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Author Topic: Gold collapsing. Bitcoin UP.  (Read 1805441 times)
Kupsi
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9.9.2012: I predict that single digits... <- FAIL


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October 05, 2014, 10:07:32 PM
 #13301

Gold at 4 year low.

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smoothie
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LEALANA Monero Physical Silver Coins


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October 05, 2014, 10:49:06 PM
 #13302

Getting some cheap and instant BTC while they are low in price via circle....nom nom nom

Get it while it is cheap!!!  Grin Grin Grin

Dude you bought in at 9$ probably. Where is your wall?

Actually it was at $4.

My wall is in my wallet.

███████████████████████████████████████

            ,╓p@@███████@╗╖,           
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zeetubes
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October 05, 2014, 10:51:51 PM
 #13303

Shorting any financial asset is a valid and usually very risky speculative strategy. In the case of gold, it needs a massive amount of money and, in order to negate the risk, zero fear of losing that money. The only entities that are in that position are central banks. But aside from governments and banks, who else would be interested in driving down the price of bitcoin to the extent that it might ultimately kill off the golden goose? And more importantly, who else would have both the money/means and motive to do so? This feels more like a slow and steady attack on bitcoin's core rather than shorting for long term profit. Perhaps I'm being paranoid.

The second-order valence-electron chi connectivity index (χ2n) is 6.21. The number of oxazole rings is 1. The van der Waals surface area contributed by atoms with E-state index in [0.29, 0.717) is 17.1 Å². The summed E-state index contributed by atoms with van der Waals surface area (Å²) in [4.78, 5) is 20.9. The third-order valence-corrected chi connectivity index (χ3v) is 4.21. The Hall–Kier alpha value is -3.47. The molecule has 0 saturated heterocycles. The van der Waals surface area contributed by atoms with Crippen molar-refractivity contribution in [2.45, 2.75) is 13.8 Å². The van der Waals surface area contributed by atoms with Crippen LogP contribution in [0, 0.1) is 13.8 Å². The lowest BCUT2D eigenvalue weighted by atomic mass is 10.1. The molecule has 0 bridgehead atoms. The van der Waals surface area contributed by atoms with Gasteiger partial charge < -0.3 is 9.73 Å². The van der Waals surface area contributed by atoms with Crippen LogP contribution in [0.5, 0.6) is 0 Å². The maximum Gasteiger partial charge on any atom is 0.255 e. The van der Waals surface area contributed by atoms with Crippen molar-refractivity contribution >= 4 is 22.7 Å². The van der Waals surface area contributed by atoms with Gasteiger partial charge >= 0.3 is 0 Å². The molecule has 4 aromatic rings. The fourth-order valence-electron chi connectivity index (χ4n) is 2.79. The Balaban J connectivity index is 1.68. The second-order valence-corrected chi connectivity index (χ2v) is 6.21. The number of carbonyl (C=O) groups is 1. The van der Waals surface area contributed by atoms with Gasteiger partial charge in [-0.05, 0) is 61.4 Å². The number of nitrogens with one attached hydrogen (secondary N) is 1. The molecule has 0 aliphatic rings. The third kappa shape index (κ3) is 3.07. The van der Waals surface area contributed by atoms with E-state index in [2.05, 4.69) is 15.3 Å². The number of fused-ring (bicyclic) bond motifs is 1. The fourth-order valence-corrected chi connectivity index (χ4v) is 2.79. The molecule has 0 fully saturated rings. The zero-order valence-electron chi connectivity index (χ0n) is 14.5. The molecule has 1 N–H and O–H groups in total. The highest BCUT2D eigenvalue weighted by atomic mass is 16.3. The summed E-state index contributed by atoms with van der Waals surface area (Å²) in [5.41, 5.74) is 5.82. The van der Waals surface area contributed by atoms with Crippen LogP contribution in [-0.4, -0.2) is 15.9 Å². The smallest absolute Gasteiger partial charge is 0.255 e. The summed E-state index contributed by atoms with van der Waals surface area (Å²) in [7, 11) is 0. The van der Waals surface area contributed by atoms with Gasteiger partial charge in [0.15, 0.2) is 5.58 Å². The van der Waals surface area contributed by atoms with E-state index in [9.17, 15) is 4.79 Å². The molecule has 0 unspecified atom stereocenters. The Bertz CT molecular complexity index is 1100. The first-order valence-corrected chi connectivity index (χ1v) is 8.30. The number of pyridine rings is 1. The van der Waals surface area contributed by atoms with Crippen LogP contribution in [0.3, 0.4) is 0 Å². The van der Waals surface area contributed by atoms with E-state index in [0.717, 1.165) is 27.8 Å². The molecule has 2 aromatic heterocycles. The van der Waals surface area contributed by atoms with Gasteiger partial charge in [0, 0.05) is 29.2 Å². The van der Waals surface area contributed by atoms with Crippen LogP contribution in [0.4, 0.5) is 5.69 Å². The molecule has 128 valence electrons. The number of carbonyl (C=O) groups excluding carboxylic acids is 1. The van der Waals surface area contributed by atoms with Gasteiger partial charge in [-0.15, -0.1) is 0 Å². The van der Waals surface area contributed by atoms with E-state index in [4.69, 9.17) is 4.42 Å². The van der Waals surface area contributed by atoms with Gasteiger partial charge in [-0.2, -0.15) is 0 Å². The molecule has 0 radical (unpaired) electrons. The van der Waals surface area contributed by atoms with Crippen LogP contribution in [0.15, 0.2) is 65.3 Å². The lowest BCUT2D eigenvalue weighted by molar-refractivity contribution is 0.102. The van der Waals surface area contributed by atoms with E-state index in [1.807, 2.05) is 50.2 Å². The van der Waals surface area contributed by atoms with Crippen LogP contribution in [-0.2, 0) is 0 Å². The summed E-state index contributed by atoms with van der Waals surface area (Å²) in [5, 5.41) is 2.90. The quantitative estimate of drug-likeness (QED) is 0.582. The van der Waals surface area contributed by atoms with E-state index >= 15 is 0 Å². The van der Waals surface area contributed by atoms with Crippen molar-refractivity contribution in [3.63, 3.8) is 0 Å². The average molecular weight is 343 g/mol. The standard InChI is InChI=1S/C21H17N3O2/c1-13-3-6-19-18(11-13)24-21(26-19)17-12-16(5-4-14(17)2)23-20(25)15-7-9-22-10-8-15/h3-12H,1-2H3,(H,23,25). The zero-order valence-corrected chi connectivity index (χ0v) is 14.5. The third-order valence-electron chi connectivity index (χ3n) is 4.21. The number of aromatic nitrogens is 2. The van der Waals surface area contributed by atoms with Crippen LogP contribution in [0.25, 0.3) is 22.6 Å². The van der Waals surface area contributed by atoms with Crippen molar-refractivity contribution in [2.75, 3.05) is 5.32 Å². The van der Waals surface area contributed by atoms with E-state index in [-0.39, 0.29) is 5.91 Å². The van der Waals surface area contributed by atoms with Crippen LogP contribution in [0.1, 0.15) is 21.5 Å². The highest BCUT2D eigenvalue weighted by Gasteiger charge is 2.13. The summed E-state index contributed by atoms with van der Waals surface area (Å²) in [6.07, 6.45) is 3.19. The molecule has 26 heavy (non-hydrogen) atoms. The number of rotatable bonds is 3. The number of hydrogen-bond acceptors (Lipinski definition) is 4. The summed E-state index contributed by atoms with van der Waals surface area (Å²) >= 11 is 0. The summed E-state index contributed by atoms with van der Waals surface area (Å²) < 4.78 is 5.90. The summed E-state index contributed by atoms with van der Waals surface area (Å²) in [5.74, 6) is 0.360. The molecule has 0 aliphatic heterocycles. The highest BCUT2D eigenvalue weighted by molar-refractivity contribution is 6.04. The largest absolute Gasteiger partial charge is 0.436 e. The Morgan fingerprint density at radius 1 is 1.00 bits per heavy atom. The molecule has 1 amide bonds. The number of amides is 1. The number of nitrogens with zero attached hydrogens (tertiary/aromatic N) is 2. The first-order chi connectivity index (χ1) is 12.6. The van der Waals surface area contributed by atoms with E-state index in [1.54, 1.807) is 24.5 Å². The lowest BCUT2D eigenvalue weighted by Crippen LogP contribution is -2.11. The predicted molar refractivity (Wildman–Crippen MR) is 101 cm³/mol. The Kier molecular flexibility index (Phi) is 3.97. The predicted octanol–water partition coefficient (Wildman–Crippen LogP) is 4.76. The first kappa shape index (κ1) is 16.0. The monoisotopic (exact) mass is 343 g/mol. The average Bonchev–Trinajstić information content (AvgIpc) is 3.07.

smooth
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October 05, 2014, 10:52:46 PM
 #13304

Common sense

Thank you for posting this.  The dumping, although terrifying, makes absolutely no sense with all the infrastructure being built around btc.  The market behavior was highly suspect the whole time starting with the initial dump from around 590  and now we're seeing people flashing 30,000 BTC asks on bitstamp.  I've been very tempted to get out but every time I've come close I remind myself that none of this makes any fucking sense.

Edit:  sometimes I wonder if there will be a time when hired manipulators disrupt the markets in a transparent and obvious way so violently and for so long that the majority of the BTC community begins screaming for regulation.

What was suspect was the extremely rapid (almost vertical) run up to 1200. Going from say 100 to 200 would be entirely consistent with the infrastructure build out.

BlindMayorBitcorn
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October 05, 2014, 10:53:32 PM
 #13305